2005 Maserati Quattroporte Preview
2005 Maserati Quattroporte
FIRENZA, Italy: Until the wonderful new XJ model came along from Jaguar last summer, the Canadian luxury sedan market was the exclusive preserve of a cadre of German cars.
That handsome and talented British saloon car gave people reason to reconsider the BMW 7-Series and Mercedes-Benz S-Class, and sales for those two models suffered.
Now comes the 2005 Maserati Quattroporte, which takes the entire segment and vastly broadens its appeal. Look at it this way -- the 7-Series is an officer in a uniform (and an ill-fitting one at that), the S-Class is a banker in a four-button suit, the XJ is a middle-aged advertising executive in a sweater set and skirt, and the Quattroporte is a 30-something Italian woman in a summer dress.
This is an exceptionally important turn of events in this segment, since most of the people who shop here are looking for something that few other people have that also shows off their taste for the finer things in life. Since there have been no Quattroportes sold in Canada for more than a decade, that exclusivity is guaranteed, a claim that BMW and Mercedes and even Jaguar can't make.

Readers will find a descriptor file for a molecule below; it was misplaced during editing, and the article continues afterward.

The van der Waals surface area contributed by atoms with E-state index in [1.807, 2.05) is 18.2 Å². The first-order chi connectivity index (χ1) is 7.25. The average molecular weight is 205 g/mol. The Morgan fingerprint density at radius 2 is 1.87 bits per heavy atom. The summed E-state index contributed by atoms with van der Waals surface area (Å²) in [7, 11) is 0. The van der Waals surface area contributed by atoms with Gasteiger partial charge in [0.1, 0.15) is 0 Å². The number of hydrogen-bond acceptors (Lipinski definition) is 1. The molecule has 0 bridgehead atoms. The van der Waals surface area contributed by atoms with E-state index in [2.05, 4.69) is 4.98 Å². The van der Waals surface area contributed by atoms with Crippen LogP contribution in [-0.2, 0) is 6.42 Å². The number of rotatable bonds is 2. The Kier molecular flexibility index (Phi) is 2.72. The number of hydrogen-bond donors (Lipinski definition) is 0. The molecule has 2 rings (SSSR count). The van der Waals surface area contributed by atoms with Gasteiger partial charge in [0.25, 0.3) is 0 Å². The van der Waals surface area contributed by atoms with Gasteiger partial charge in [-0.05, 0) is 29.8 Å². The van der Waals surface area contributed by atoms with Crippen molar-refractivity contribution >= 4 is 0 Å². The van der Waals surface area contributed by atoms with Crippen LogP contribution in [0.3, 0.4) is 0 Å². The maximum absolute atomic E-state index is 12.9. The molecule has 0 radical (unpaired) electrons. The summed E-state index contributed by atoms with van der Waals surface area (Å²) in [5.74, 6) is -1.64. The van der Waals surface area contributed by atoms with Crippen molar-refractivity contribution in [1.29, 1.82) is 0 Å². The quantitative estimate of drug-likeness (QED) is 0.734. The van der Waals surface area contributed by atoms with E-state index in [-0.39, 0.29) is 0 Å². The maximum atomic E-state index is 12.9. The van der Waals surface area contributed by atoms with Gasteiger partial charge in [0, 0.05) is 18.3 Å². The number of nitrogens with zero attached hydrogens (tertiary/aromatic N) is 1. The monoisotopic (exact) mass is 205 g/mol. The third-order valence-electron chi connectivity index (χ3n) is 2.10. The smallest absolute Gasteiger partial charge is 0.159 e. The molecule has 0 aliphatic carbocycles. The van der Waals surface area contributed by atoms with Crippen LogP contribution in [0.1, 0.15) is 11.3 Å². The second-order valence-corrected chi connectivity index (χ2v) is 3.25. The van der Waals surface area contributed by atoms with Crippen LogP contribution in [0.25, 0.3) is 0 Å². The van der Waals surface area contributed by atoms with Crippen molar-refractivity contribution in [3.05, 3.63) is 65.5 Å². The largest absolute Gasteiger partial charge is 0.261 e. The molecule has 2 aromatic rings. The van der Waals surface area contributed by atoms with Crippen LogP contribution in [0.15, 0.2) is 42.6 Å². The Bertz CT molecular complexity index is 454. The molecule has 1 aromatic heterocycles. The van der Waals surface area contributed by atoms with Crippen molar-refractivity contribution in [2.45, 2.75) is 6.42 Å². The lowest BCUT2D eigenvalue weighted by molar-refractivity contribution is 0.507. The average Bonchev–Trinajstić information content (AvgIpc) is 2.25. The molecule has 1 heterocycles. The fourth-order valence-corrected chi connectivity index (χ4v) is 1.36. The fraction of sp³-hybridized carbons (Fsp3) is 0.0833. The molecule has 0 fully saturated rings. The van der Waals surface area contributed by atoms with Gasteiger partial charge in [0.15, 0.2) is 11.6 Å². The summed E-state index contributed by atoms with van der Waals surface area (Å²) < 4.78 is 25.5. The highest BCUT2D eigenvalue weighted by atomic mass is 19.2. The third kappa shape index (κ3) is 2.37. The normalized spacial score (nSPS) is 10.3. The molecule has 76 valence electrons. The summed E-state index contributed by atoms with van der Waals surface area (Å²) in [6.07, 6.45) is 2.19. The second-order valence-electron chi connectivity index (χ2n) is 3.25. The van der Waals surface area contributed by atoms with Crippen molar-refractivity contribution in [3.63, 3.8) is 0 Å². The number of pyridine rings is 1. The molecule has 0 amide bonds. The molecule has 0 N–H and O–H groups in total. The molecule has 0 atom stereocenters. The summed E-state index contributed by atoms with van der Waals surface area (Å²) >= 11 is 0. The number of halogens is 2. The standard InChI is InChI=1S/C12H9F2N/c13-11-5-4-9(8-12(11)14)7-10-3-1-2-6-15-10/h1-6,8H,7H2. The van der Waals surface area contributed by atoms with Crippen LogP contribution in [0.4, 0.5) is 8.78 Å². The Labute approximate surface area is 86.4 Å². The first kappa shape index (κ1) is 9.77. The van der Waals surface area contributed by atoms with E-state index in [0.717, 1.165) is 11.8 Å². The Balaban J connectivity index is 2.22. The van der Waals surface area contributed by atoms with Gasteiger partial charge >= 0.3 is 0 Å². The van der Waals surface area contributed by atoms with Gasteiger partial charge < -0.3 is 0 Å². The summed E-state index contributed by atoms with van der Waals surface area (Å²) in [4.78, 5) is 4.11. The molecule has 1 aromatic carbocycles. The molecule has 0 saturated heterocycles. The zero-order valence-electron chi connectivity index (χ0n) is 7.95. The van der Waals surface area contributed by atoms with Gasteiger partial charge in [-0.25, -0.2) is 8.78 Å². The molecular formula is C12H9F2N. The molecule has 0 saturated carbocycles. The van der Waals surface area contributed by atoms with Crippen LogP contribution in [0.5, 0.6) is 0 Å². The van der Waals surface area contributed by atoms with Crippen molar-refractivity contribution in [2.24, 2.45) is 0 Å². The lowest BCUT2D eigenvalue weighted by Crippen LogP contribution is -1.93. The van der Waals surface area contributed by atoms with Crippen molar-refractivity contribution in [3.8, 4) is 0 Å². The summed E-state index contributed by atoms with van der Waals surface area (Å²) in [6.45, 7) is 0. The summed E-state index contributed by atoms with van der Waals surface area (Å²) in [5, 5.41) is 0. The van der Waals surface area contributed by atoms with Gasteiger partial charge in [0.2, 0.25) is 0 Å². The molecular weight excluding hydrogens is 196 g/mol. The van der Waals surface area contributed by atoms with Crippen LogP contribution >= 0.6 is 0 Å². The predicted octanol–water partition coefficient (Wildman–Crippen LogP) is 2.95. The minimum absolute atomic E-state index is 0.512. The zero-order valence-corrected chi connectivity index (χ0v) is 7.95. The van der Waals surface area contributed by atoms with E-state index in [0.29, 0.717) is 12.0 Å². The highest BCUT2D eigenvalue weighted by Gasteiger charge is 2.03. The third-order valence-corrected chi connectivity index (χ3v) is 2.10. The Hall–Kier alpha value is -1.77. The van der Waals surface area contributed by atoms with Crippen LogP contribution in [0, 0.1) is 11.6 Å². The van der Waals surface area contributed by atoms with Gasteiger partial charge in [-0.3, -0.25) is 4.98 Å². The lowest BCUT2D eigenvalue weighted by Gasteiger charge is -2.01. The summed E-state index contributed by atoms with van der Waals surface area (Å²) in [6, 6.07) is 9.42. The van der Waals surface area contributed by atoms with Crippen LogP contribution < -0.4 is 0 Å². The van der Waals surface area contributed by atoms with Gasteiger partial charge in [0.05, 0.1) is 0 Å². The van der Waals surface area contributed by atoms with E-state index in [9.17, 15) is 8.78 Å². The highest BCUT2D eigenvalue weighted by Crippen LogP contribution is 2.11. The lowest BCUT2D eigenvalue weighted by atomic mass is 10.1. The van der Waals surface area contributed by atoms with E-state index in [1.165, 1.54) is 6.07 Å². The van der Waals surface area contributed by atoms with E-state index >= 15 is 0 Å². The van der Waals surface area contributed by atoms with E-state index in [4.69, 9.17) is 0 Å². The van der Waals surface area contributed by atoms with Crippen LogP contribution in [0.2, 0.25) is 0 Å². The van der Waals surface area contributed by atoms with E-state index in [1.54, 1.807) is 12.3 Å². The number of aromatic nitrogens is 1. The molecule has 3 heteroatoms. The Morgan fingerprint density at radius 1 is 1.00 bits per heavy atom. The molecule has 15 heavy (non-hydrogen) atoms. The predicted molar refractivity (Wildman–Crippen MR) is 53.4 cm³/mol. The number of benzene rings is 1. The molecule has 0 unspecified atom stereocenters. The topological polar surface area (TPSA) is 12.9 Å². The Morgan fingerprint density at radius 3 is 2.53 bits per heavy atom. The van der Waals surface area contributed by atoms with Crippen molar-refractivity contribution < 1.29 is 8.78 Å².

On top of all this, it's going to count big with a lot of people that a Quattroporte is essentially a four-door Ferrari.
Ferrari wanted to broaden its portfolio and its profit potential a few years back, but it did not want to go the way Porsche went and add non-sportscars to its brand. So it bought the remnants of its 90-year-old cross-town Modena rival and used the Trident marque to build softer coupes and cabriolets on mostly Ferrari mechanicals. It took a little longer to construct a sedan using the same philosophy, but it will be here by fall.
The Maserati people like to say Quattroporte has luxury and performance souls and that they ''fuse in a single car, in which perfection doesn't merely mean flawless electronics and cold rationality. This is a car in which perfection is something warm, colourful, dynamic, beautiful and, more importantly, fun.''
A day under the Tuscan sun shows that to be exactly the reality of a QP. In the first place, it's simply a joy to behold, which is not something you can say about the German cars in this segment.